“Safi safi!” Enough enough! I tell my taxi driver, tossing the crumpled bill as I slide out of the still moving taxi. It’s been a learning curve, but after making this trip twice a week for the past
three four months, I’ve finally got the hang of it. I scurry across the picturesque blanket of green grass, smiling at the array of Moroccans soaking in the afternoon sun, as I approach the tall iron gates, nestled among the towering green shrubs that hide the massive clay dome. Inside the shrubbery-walls, I wander up the winding brick walkway, into the massive clay enclave; it takes me at least five minutes to make the short trip into the building, as I stop several times along the way. “Salaam! Bikhar?” I greet the other interns, from the local Moroccan university. “Hello! How was your week?” I chat with my migrant students. “Ohhh and hello!” I coo to the baby gnawing at my knuckle. The faces of the people are always changing, but despite the never ending in and out and greetings and goodbyes as I make my way to my classroom, one thing remains the same: the eagerness to stop along the way and converse.
It is strange now to reminisce to my first time wandering up this now familiar walkway: frazzled from the taxi ride, and running late for my first day, I hurried up the concrete and into the classroom, not giving the people that occupy it a second glance; I was still caught up in my East-Coast American hustle-and-bustle. After the thirty-second scramble up the walkway and into my classroom, I was surprised to see an unfamiliar woman standing alongside my American classmate, who had been assigned as my co-teacher for the semester. The woman introduced herself, a student from Denmark, and explained “we usually play games, to keep things light.” She nervously glanced at the broad-shouldered future Army officer towering beside her and sheepishly giggled, “…the games might stop…”
Words of the day: Cloud. Sun. Rain. Sno… how could I blame my students for nodding off, when I myself could barely keep my eyes open in the dim concrete cave where the evening’s class consisted of games to learn words I was sure we all already knew.
Today: three months, thirty class sessions, and a few games later, I sit with my
students friends, mesmerized by the stories of a the hijabi women, broadcasted in a Ted Talk on the projector at the head of the classroom. The games did stop, swapped out for Ted Talks and news clips and the occasional debate.
Words of the day: Slur. Hate Crime. 9/11. Xenophobia. Gender violence. Queer…
The eventual realization, after our Danish friend became another goodbye- an all too familiar occurrence at the fondacion- that if we were bored with the games, our students were too, left my co-teacher and I in a short tailspin of dismay.
How exactly do you keep it lighthearted with such a vulnerable group: migrants and refugees? Were we really doomed to explain clouds and weather to ‘students’ twice our age, students that had been doctors, and engineers, and scientists, and teachers, and poets…for an entire semester?
I can’t imagine what they have been through…
But once one spends enough time at the fondacion, one need not imagine: the stories overflowed and classes turned into stories and silence and shock and support from classmates and teachers that turned into friends.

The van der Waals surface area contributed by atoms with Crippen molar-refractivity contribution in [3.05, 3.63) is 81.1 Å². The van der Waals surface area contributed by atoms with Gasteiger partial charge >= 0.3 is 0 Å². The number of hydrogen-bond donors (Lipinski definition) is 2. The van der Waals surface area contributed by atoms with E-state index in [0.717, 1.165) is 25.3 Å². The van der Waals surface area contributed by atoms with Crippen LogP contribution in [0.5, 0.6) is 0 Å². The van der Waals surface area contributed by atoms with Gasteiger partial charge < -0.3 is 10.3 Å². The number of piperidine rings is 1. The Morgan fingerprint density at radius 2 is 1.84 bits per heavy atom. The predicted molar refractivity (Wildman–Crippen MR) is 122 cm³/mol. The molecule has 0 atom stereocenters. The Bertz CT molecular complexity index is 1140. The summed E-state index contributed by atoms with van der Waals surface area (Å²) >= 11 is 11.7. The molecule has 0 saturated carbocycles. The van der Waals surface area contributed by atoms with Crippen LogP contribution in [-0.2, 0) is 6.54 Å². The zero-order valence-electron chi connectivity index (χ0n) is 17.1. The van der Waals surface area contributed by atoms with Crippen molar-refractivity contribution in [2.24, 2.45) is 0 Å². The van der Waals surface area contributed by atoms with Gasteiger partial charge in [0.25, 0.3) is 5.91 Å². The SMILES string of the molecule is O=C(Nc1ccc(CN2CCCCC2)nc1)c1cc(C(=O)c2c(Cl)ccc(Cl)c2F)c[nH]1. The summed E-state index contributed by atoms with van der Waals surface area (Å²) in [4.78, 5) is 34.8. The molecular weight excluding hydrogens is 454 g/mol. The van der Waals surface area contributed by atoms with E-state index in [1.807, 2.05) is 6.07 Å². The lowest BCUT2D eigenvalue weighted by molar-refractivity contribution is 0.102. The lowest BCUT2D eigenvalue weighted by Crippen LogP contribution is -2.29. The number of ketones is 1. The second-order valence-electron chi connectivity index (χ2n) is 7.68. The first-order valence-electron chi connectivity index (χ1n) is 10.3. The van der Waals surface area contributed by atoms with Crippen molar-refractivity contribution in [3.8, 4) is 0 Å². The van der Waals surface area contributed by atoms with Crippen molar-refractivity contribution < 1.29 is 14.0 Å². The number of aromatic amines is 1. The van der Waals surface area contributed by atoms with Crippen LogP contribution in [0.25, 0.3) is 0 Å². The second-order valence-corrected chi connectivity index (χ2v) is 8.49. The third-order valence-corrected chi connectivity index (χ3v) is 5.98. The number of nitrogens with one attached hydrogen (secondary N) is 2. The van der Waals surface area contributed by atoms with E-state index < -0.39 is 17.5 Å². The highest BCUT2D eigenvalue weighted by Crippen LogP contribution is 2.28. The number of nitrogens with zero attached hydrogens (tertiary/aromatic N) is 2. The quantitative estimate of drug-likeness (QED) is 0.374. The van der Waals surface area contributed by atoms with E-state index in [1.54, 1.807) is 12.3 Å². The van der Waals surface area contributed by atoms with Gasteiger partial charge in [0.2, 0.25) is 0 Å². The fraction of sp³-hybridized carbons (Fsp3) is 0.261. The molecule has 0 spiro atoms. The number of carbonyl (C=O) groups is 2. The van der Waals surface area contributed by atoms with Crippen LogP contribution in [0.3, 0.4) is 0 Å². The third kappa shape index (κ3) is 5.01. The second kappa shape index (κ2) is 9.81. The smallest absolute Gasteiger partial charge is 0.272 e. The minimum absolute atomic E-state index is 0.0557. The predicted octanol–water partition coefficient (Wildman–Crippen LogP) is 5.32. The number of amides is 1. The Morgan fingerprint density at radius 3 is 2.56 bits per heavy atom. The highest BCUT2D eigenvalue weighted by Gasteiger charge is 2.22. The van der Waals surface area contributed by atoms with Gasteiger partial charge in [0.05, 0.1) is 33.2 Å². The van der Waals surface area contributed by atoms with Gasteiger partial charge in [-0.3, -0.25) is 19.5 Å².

There are days I descend the brick walkway feeling utterly drained, when my little blue taxi ride home seems like endless conversations away: exhaustion not only from the struggles of teaching, and explaining, and fidgeting with printers that are somehow always out of ink, or speakers that must be prodded and twisted and popped just right to work…until a wire comes undone… but also from the stories and the willingness to share and the eagerness to learn and the utter hopelessness I sometimes feel to help.
“How was your weekend, Sir?” a friend asks me one Monday after class.
“It was great! I went to Spain.” I smile, remembering my weekend of relaxation, shopping, and exploring, only a short ferry-ride away.
He chuckles. “You are very lucky teacher, I wish I could go to Spain.”
My face falls, and I remember my friends and I standing in the hanging salty air of the Northern Morocco port ready to board our ferry to Spain. Suddenly, a dog’s barking slices through the buzz of conversation. The crowd of people tightens and closes around a massive tour bus, waiting in the line of cars to board our ferry. A police dog circles the base of the bus barking into the now silent air while several police officers rush over. After several minutes the silence is broken by a group gasp, as a man descends from underneath the bus. His skin and clothes are blotched with grease and dirt stains as he walks off the port, the bus rolls to the underbelly of the boat to Spain. This is the memory was easy enough to forget, as I easily boarded the ferry, passport in hand, for a less than 48 hour whirlwind trip to Southern Spain.
My time at the fondacion has opened my eyes to the realities of life in a transit nation, the resiliency of humans, and the willingness to open up to, trust, and even befriend a random American (i.e.: me) who in a few weeks will be another goodbye hug on the brick walkway that snakes into the bulging clay dome. The dome which has given me moments of shared laughter between stories, and the indescribable moments when that one word, that one indescribable word, suddenly becomes describable.
I hope my friends at the fondacion have learned a lot in the past four months about commas, and conjunctions, and the present tense irregulars, but I know that I have learned far more from their willingness to share, their curiosity, their frustrations, and every moment between.